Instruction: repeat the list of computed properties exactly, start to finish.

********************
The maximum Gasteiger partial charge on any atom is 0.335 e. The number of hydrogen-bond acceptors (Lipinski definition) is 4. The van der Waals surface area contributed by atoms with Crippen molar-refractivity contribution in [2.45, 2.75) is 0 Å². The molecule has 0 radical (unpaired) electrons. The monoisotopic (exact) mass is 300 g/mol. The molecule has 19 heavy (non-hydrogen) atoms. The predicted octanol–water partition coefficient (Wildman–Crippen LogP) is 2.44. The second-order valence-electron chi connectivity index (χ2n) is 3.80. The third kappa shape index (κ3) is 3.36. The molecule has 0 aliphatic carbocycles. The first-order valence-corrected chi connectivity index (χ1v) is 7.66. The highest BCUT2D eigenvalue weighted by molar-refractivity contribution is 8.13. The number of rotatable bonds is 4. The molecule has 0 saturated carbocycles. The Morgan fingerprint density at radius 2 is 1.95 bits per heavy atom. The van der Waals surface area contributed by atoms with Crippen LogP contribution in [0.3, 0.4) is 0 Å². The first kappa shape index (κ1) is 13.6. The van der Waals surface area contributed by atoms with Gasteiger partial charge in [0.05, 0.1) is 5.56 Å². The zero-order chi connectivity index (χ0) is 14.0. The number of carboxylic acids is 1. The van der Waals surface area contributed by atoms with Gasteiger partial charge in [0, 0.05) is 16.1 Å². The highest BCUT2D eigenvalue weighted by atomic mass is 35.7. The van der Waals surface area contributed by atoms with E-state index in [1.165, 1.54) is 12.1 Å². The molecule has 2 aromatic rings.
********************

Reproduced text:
The maximum Gasteiger partial charge on any atom is 0.335 e. The number of hydrogen-bond acceptors (Lipinski definition) is 4. The van der Waals surface area contributed by atoms with Crippen molar-refractivity contribution in [2.45, 2.75) is 0 Å². The molecule has 0 radical (unpaired) electrons. The monoisotopic (exact) mass is 300 g/mol. The molecule has 19 heavy (non-hydrogen) atoms. The predicted octanol–water partition coefficient (Wildman–Crippen LogP) is 2.44. The second-order valence-electron chi connectivity index (χ2n) is 3.80. The third kappa shape index (κ3) is 3.36. The molecule has 0 aliphatic carbocycles. The first-order valence-corrected chi connectivity index (χ1v) is 7.66. The highest BCUT2D eigenvalue weighted by molar-refractivity contribution is 8.13. The number of rotatable bonds is 4. The molecule has 0 saturated carbocycles. The Morgan fingerprint density at radius 2 is 1.95 bits per heavy atom. The van der Waals surface area contributed by atoms with Crippen LogP contribution in [0.3, 0.4) is 0 Å². The first kappa shape index (κ1) is 13.6. The van der Waals surface area contributed by atoms with Gasteiger partial charge in [0.05, 0.1) is 5.56 Å². The zero-order chi connectivity index (χ0) is 14.0. The number of carboxylic acids is 1. The van der Waals surface area contributed by atoms with Gasteiger partial charge in [0, 0.05) is 16.1 Å². The highest BCUT2D eigenvalue weighted by atomic mass is 35.7. The van der Waals surface area contributed by atoms with E-state index in [1.165, 1.54) is 12.1 Å². The molecule has 2 aromatic rings.